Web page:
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Is my saddle hurting my horse?

This is a discussion on Is my saddle hurting my horse? within the Horse Tack and Equipment forums, part of the Horse Tack category

     
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        04-07-2009, 11:45 PM
      #11
    Green Broke
    Just keep in mind that most trainers don't know diddley squat about saddle fitting... It sounds and looks like it doesn't fit. I would give her some time off of riding and have an equine chiropractor out to have her back looked at as well as your saddle fit.
         
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        04-08-2009, 12:05 AM
      #12
    Yearling
    We had a really good saddle fitter out for a clinic recently and I'm trying to remember what the 6 most important things were when checking to make sure a saddle fits your horse.....

    Stand your horse on level ground. Put the saddle a little ways up on her neck, above her withers, then with one hand push it into place stopping when the saddle naturally stops. Make sure it is behind her shoulders, not on them.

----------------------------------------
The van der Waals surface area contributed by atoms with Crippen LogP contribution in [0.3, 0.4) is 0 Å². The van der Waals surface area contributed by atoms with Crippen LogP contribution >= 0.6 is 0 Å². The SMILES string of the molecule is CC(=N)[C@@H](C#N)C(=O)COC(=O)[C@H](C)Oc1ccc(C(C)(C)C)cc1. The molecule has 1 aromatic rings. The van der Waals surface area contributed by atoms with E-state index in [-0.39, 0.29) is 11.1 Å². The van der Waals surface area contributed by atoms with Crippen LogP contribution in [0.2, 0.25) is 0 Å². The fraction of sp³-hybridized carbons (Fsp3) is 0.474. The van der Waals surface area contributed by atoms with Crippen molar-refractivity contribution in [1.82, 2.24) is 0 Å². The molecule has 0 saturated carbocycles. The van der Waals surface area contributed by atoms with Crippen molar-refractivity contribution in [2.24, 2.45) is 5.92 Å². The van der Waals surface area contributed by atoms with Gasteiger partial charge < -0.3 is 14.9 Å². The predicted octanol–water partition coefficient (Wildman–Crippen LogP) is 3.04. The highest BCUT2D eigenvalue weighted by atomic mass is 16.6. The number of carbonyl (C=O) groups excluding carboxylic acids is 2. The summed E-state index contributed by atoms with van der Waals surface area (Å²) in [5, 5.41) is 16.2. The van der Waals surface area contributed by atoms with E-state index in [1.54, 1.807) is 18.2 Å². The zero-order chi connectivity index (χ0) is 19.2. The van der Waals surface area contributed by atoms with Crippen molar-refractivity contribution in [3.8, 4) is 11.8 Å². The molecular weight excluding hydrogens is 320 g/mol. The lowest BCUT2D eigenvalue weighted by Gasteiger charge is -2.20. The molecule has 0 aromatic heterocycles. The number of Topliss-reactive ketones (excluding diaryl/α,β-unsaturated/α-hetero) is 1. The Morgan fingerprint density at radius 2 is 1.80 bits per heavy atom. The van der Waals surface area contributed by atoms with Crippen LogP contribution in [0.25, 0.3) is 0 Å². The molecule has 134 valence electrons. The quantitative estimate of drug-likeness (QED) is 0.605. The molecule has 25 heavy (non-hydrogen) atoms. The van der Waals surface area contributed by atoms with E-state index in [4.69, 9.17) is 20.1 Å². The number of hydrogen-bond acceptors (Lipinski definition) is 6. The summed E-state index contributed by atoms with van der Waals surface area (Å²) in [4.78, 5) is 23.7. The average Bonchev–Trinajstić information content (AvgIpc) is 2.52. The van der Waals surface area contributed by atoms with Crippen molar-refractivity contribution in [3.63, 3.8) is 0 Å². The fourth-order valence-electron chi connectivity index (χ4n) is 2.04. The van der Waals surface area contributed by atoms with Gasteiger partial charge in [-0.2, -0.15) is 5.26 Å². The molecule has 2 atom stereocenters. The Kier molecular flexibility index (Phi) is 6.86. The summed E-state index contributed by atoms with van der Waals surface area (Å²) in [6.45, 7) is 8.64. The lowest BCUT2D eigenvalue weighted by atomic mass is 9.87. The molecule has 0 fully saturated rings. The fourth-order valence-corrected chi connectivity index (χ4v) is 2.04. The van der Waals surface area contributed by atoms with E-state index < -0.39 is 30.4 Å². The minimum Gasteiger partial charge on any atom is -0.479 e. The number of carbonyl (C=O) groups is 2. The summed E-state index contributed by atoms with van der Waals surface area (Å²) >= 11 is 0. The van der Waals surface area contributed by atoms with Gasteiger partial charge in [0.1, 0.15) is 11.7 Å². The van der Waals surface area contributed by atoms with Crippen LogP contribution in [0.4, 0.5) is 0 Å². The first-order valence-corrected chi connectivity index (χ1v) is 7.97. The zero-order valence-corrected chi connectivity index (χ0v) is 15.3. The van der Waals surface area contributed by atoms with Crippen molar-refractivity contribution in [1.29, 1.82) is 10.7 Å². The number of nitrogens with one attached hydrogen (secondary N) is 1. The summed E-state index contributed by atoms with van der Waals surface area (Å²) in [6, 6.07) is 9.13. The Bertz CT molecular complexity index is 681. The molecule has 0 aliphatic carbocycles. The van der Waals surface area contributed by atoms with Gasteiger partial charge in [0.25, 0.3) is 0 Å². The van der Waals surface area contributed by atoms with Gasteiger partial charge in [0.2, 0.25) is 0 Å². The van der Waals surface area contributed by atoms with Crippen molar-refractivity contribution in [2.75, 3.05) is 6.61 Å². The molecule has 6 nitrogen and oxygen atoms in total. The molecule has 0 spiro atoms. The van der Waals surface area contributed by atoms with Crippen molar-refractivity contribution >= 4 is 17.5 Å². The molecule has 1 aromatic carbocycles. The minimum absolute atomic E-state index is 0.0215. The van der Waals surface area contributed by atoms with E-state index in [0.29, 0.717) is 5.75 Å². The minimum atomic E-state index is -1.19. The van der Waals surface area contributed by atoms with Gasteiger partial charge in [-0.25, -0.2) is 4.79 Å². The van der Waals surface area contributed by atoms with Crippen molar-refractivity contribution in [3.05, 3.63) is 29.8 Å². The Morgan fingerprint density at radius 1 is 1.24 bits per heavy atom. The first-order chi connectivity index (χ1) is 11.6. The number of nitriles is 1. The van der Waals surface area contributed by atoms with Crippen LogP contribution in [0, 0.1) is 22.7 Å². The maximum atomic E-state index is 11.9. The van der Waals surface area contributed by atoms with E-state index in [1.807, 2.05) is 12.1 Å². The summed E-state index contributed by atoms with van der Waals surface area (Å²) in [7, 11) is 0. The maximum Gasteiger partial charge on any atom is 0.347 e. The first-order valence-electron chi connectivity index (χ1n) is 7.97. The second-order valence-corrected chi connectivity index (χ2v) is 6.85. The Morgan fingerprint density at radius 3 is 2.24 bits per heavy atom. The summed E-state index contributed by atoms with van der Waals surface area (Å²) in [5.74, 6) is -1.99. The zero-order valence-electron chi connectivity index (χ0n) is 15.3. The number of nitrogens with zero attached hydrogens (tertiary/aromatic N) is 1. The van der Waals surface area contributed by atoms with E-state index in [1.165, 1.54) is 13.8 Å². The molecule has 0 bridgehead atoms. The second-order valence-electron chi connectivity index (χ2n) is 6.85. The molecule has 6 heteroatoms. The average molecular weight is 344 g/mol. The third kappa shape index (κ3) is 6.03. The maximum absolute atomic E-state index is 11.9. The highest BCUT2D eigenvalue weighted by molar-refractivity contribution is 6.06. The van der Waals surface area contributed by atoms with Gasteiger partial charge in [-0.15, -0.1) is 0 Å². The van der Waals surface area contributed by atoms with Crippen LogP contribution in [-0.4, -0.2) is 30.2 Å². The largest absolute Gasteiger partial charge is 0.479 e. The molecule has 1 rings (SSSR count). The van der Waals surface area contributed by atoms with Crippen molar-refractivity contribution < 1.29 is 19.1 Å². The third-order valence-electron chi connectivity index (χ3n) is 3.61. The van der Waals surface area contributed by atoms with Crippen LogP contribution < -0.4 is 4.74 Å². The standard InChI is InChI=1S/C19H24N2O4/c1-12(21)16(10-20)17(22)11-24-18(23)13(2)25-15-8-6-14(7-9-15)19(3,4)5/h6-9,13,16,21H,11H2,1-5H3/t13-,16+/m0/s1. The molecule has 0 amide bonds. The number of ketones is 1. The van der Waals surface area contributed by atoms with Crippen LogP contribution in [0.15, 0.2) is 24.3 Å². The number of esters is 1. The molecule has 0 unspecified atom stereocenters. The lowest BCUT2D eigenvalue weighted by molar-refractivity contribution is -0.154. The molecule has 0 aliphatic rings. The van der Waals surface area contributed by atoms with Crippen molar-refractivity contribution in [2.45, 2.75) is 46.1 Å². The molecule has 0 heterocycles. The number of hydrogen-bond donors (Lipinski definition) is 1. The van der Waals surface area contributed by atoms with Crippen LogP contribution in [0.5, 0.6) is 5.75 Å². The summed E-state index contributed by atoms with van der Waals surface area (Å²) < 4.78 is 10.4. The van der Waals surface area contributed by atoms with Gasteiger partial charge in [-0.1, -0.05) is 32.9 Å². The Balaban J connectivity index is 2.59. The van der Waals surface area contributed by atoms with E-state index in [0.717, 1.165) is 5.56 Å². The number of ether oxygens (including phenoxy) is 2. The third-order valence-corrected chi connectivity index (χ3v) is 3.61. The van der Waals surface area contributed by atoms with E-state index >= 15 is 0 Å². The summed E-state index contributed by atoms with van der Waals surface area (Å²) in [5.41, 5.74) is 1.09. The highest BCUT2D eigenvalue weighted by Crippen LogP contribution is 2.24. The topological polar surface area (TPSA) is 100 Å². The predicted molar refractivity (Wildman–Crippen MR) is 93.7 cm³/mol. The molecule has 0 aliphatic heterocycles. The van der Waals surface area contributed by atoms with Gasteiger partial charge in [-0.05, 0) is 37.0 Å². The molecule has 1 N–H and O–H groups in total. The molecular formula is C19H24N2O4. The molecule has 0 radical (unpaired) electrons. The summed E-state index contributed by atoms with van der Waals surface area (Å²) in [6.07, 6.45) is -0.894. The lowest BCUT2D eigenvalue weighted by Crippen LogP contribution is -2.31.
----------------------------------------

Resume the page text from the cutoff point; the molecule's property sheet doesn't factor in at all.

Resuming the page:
Run your hand flat against your horse under the flaps/knee roll area from the pommel down, feeling for any tightness.

    Put your hand flat on your horse's back under the saddle at the front of the panels. Have someone push down slightly under the saddle while you run your hand all the way along the panels from front to back feeling for pressure points, gaps. You want even pressure all the way along the panels.

    See if you can rock the saddle front to back (not good if it does rock) or side to side (not good if it slides too much)

    Look from your horse's rear end through the channel between panels. You should be able to see light from front to back and the panels should clear your horse's spine on the sides.